SECURITY COUNCIL ADJUSTS LIST OF RESTRICTED GOODS, PROCEDURES OF IRAQ ‘OIL-FOR-FOOD’ PROGRAMME

30 December 2002
SC/7623

SECURITY COUNCIL ADJUSTS LIST OF RESTRICTED GOODS, PROCEDURES OF IRAQ ‘OIL-FOR-FOOD’ PROGRAMME

30/12/2002
Press ReleaseSC/7623

Security Council

4683rd Meeting (PM)

SECURITY COUNCIL ADJUSTS LIST OF RESTRICTED GOODS, PROCEDURES

OF IRAQ ‘OIL-FOR-FOOD’ PROGRAMME

Resolution 1454 (2002) Adopted 13-0-2 (Russian Federation, Syria)

The Security Council this afternoon approved adjustments in the biological, chemical and missile-related areas of the Goods Review List it adopted in May of the Iraq “oil-for-food” programme.

The Council did so by adopting resolution 1454 (2002), as orally revised, by a vote of 13 in favour to none against, with the Russian Federation and Syria abstaining.  By the text, it also approved revised procedures for implementation of the List.  It further decided to conduct a thorough review of the List and its procedures both 90 days after the commencement of the current phase of the programme -- 5 December -- and prior to the end of its defined 180-day period.

The Council also directed the Secretary-General, within 60 days, to develop consumption rates and use levels for the chemicals and medications specified in annexes to the resolution.

The oil-for-food programme was established by the Council under resolution 986 (1995), and allows Iraq to sell oil and use the proceeds to buy medicine, health supplies, foodstuffs and materials and supplies for essential civilian needs.  The Goods Review List itemizes goods that Iraq is barred from importing without first obtaining Council approval on a case-by-case basis, a review intended to determine if the goods have possible military applications.

In explanation of his abstention after the vote, the representative of the Russian Federation said that the text was too restrictive, affecting not just so-called "dual-use" goods, but also those that were specifically civilian in nature.  He also objected to the restrictions pertaining to transportation vehicles, saying he was seriously concerned about the blocking of requests for trucks and equipment in the Sanctions Committee, which was having a very negative impact on the full distribution of humanitarian goods.

Syria's representative said that Iraq’s cooperation with the weapons inspectors and its constructive approach in dealing with resolution 1441 (2002) should lead to the lifting of sanctions, not to the addition of further restrictions under the pretext of the dual use of certain goods.  In addition, he said the speed of negotiations leading to today's vote had not provided enough time for examining such a highly technical list of goods.

The representatives of France and China also spoke.

The meeting, which began at 12:05 p.m., adjourned at 12:21 p.m.

Resolution

Following is the full text of resolution 1454 (2002), as orally revised:

The Security Council,

Recalling its previous relevant resolutions, including resolution 661 (1990) of 6 August 1990, 986 (1995) of 14 April 1995, 1284 (1999) of 17 December 1999, 1352 (2001) of 1 June 2001, 1360 (2001) of 3 July 2001, 1382 (2001) of 29 November 2001, 1409 (2002) of 14 May 2002, and in particular, 1447 (2002) of 4 December 2002,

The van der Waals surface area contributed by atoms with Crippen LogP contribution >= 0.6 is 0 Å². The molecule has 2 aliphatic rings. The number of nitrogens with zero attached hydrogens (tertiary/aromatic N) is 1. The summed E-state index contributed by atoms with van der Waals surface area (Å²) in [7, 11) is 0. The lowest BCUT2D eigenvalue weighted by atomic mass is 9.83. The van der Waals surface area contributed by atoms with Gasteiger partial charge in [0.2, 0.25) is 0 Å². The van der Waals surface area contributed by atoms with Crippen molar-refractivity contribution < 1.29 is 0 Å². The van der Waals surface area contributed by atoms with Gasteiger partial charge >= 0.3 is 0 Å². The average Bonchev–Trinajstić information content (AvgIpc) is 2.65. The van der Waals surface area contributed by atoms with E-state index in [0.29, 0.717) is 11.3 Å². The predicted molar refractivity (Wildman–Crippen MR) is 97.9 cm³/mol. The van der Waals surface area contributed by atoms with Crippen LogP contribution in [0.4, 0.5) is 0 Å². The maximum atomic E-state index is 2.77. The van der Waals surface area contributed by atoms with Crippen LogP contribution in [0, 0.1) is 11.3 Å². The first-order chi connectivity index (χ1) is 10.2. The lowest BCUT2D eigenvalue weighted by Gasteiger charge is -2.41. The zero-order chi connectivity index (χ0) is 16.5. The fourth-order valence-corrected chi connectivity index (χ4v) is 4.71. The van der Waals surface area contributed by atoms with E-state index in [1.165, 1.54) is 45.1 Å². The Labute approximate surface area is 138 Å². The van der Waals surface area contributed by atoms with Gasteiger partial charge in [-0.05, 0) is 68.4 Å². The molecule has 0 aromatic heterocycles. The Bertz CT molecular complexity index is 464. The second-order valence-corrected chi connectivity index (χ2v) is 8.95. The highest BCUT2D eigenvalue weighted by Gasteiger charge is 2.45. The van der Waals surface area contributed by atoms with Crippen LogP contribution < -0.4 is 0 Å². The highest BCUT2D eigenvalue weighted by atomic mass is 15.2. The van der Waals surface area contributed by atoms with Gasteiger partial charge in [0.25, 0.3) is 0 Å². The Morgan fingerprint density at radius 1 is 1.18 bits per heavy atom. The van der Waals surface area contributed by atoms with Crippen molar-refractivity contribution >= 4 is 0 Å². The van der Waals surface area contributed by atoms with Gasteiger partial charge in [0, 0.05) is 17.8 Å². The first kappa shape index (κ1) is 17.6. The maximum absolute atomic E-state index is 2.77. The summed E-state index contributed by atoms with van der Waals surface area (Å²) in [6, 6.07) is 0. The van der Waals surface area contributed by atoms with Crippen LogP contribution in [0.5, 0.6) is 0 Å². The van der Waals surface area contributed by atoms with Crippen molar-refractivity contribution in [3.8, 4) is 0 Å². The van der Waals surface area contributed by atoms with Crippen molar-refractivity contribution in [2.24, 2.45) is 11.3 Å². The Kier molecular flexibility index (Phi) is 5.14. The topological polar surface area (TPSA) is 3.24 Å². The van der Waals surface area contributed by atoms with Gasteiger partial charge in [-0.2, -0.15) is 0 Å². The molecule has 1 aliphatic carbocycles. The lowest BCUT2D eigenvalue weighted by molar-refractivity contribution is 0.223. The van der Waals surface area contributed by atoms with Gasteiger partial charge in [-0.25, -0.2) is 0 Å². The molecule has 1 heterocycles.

Convinced of the need as a temporary measure to continue to provide for the civilian needs of the Iraqi people until the fulfilment by the Government of Iraq of the relevant resolutions, including notably resolutions 687 (1991) of 3 April 1991 and 1284 (1999), allows the Council to take further action with regard to the prohibitions referred to in resolution 661 (1990), in accordance with the provisions of these resolutions,

Reaffirming the commitment of all Member States to the sovereignty and territorial integrity of Iraq,

Recalling its decision in resolution 1447 (2002) to extend the programme originated by resolution 986 (1995) for 180 days commencing at 0001 hours, Eastern Standard Time, on 5 December 2002 and consider necessary adjustments to the Goods Review List (S/2002/515) and the procedures for its implementation for adoption no later than 3 January 2003 and thereafter to conduct regular, thorough reviews of both,

Reiterating its determination to improve the humanitarian situation in Iraq,

Acting under Chapter VII of the Charter of the United Nations,

“1.   Approves, for implementation beginning at 0001 hours, Eastern Standard Time, on 31 December 2002, the adjustments to the Goods Review List specified in Annex A to this resolution and the revised procedures for implementation of the Goods Review List set forth in Annex B to this resolution, as a basis for the humanitarian programme in Iraq as referred to in resolutions 986 (1995) and other relevant resolutions;

“2.   Decides to conduct a thorough review of the Goods Review List and the procedures for its implementation both 90 days after commencement of the period as defined in paragraph 1 of resolution 1447 (2002) and prior to the end of the 180-day period so defined and thereafter to conduct regular, thorough reviews, and, in this connection, requests the Committee established by resolution 661 (1990) to review the Goods Review List and the procedures for its implementation as part of its regular agenda and recommend to the Security Council necessary additions to, and/or deletions from, the Goods Review List and procedures;